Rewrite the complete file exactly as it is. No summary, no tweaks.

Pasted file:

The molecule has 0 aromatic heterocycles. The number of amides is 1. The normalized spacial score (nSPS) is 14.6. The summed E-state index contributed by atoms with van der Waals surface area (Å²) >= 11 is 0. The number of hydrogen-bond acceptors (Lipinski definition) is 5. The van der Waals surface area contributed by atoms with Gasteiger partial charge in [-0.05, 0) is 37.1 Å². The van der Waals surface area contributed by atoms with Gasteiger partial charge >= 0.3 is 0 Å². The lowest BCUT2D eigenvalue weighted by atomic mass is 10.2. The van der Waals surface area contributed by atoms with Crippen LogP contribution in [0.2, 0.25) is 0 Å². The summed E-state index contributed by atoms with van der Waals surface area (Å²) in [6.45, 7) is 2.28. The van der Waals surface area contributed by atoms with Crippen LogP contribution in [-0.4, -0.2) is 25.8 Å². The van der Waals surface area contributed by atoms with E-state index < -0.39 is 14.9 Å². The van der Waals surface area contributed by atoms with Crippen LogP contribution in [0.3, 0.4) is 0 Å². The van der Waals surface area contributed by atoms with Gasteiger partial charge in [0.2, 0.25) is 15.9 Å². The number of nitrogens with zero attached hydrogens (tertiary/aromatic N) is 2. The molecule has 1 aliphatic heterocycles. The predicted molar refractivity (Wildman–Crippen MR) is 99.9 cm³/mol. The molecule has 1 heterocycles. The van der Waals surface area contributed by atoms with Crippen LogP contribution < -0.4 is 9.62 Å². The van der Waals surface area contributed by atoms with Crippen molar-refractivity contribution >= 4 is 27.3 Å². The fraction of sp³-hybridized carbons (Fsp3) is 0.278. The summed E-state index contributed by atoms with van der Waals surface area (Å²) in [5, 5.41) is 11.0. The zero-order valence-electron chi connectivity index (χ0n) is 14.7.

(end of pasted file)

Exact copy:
The molecule has 0 aromatic heterocycles. The number of amides is 1. The normalized spacial score (nSPS) is 14.6. The summed E-state index contributed by atoms with van der Waals surface area (Å²) >= 11 is 0. The number of hydrogen-bond acceptors (Lipinski definition) is 5. The van der Waals surface area contributed by atoms with Gasteiger partial charge in [-0.05, 0) is 37.1 Å². The van der Waals surface area contributed by atoms with Gasteiger partial charge >= 0.3 is 0 Å². The lowest BCUT2D eigenvalue weighted by atomic mass is 10.2. The van der Waals surface area contributed by atoms with Crippen LogP contribution in [0.2, 0.25) is 0 Å². The summed E-state index contributed by atoms with van der Waals surface area (Å²) in [6.45, 7) is 2.28. The van der Waals surface area contributed by atoms with Crippen LogP contribution in [-0.4, -0.2) is 25.8 Å². The van der Waals surface area contributed by atoms with E-state index < -0.39 is 14.9 Å². The van der Waals surface area contributed by atoms with Crippen LogP contribution in [0.3, 0.4) is 0 Å². The van der Waals surface area contributed by atoms with Gasteiger partial charge in [0.2, 0.25) is 15.9 Å². The number of nitrogens with zero attached hydrogens (tertiary/aromatic N) is 2. The molecule has 1 aliphatic heterocycles. The predicted molar refractivity (Wildman–Crippen MR) is 99.9 cm³/mol. The molecule has 1 heterocycles. The van der Waals surface area contributed by atoms with Crippen LogP contribution < -0.4 is 9.62 Å². The van der Waals surface area contributed by atoms with Crippen molar-refractivity contribution >= 4 is 27.3 Å². The fraction of sp³-hybridized carbons (Fsp3) is 0.278. The summed E-state index contributed by atoms with van der Waals surface area (Å²) in [5, 5.41) is 11.0. The zero-order valence-electron chi connectivity index (χ0n) is 14.7.